Dear David Coleman: My daughter won't eat fruit. Should I push it?
Clinical psychologist David Coleman offers parenting advice in his weekly column.
Q. We have three children. The eldest is a girl, aged 11. When she was a baby, I was mad into puréeing veg and fruit, etc, which she loved. When we moved her to actual pieces of fruit, she hated the texture. I do remember being so frustrated I forced her to take a bite, which didn't go well, and since then she'd nearly vomit if made to eat pieces of fruit. Now she'll drink smoothies, but won't eat fruit. She does eat veg and is adventurous with other food, too. Is there a way to re-introduce her to the idea of trying fruit pieces or is it best to let her be?
David replies: The short answer is that you are probably best to just let her be. If her only issue with food is that she will only eat fruit when it is puréed or blended (but importantly is still consuming the fruit!), then she doesn't have a big problem.
That said, you may consider her fruit eating experiences as something that was a bit traumatising for her, such that she may have developed an anxiety about eating actual fruit pieces.
If so, then this is something that she could choose to overcome. The key thing, though, is that it is her choice to deal with it or not.
If you think back to the time when you tried to help her transition from puréed fruit to whole fruit pieces, it sounds like it was quite a stressful experience for you and for her. You commented that you were "so frustrated" that she didn't seem willing or able to eat fruit pieces.
Again, from what you describe, you fell into a very typical parental response of trying to persuade, cajole and ultimately force her to eat them. This is almost never successful, and can often have the same unfortunate outcome as you experienced, where the process of forcing your child to eat something can actually increase their resistance to, or anxiety about, eating it.
It might be nice for your daughter to hear you acknowledge that you may have made a mistake, back then. It may also help her to know that her dislike of fruit pieces may have a good explanation.
In addition to any discomfort or unease about the textural qualities of the fruit, she now probably feels anxious about puking or vomiting if she has to eat a piece of fruit.
So, if she is willing to experiment with trying to eat fruit pieces again, it is quite likely that she'll have to address this anxiety as part of her experimentation.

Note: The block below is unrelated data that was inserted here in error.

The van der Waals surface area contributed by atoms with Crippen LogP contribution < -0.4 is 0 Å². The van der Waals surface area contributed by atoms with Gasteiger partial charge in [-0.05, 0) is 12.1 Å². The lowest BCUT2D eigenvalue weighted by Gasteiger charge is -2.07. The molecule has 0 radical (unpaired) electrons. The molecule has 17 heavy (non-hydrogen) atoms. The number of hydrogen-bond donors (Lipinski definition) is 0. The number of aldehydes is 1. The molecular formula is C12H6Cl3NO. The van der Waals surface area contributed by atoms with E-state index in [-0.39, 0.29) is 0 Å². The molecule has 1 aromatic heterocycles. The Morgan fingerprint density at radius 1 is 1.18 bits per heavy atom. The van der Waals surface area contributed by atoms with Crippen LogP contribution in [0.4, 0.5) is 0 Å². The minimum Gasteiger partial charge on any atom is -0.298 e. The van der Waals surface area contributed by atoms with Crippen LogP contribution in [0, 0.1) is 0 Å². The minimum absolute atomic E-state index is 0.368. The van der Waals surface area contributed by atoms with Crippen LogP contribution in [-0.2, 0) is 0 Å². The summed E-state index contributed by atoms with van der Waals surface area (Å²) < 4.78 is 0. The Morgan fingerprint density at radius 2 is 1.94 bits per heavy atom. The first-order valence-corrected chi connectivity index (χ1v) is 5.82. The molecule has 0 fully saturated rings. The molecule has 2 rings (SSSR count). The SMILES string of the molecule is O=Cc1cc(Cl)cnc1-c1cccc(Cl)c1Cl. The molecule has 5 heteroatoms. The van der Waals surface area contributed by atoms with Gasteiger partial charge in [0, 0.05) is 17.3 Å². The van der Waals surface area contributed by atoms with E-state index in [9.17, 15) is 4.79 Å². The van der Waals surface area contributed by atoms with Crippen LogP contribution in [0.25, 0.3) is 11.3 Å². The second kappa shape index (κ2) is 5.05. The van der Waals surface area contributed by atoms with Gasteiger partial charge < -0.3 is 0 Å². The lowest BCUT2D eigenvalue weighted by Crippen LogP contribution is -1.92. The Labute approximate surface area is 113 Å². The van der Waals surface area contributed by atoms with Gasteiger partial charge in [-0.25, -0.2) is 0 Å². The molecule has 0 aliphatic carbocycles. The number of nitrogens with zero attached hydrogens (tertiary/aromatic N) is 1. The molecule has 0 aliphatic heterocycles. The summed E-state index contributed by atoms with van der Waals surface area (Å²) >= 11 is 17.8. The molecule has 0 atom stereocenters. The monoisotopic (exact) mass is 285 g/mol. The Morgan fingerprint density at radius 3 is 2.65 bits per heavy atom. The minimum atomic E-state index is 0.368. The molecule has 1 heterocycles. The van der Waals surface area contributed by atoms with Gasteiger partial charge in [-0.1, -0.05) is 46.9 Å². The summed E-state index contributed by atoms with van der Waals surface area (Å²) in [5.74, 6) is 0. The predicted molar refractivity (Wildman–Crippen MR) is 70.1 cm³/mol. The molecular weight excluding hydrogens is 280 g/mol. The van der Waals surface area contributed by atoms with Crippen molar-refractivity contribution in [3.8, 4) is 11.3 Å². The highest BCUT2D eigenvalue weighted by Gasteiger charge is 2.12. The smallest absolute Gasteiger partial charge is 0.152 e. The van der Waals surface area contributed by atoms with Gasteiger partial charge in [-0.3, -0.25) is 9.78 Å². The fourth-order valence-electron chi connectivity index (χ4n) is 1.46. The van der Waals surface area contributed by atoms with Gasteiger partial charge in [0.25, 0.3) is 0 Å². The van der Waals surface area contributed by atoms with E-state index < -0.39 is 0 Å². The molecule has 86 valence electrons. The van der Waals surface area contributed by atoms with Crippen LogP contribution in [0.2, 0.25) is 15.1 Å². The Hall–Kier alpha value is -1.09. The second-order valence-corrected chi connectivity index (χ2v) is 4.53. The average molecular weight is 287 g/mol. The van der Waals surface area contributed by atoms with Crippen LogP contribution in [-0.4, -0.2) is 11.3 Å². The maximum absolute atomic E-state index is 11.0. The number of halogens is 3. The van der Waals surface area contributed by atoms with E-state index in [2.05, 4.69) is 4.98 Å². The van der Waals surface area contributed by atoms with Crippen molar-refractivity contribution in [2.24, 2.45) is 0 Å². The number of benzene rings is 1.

The irony of a fear of nausea being part of the overall anxiety picture is that the adrenalin that gets released if she is anxious can often trigger feelings of nausea, exacerbating the negative thoughts she might have about getting physically sick.
So, if she is to overcome her resistance to eating pieces of fruit, she will need to learn some anxiety management techniques that address the adrenalin and physical sensations of the anxiety.
Breathing techniques and visualisation (or meditation) type techniques can be really helpful in this regard.
Once she feels confident that she can regulate her anxiety a bit, by using abdominal breathing, for example, she can then start to focus on her thinking style with regard to fruit. She may have very negative associations built up between fruit pieces and feeling bad and she needs to be able to challenge these by focusing on the positives, or good things she anticipates might come with eating the fruit pieces.
If she can achieve this, then she might like to start by just cutting up some fruit into small pieces and sucking on them to release their juices, without chewing or swallowing them.
This gets her used to the physical texture, without any danger of gagging, assuming she can keep her anxiety regulated at the same time. From there she can move on to chewing, without swallowing, and then eventually to chewing and swallowing.
The key to any of this, however, is that your daughter is highly motivated to achieve it.
If she doesn't see the point in overcoming her dislike of fruit pieces then there is little point in starting this process.
Ultimately she is getting the goodness of the fruit as purée or in a smoothie, if not the benefit of the fibre that eating the whole fruit provides.
Health & Living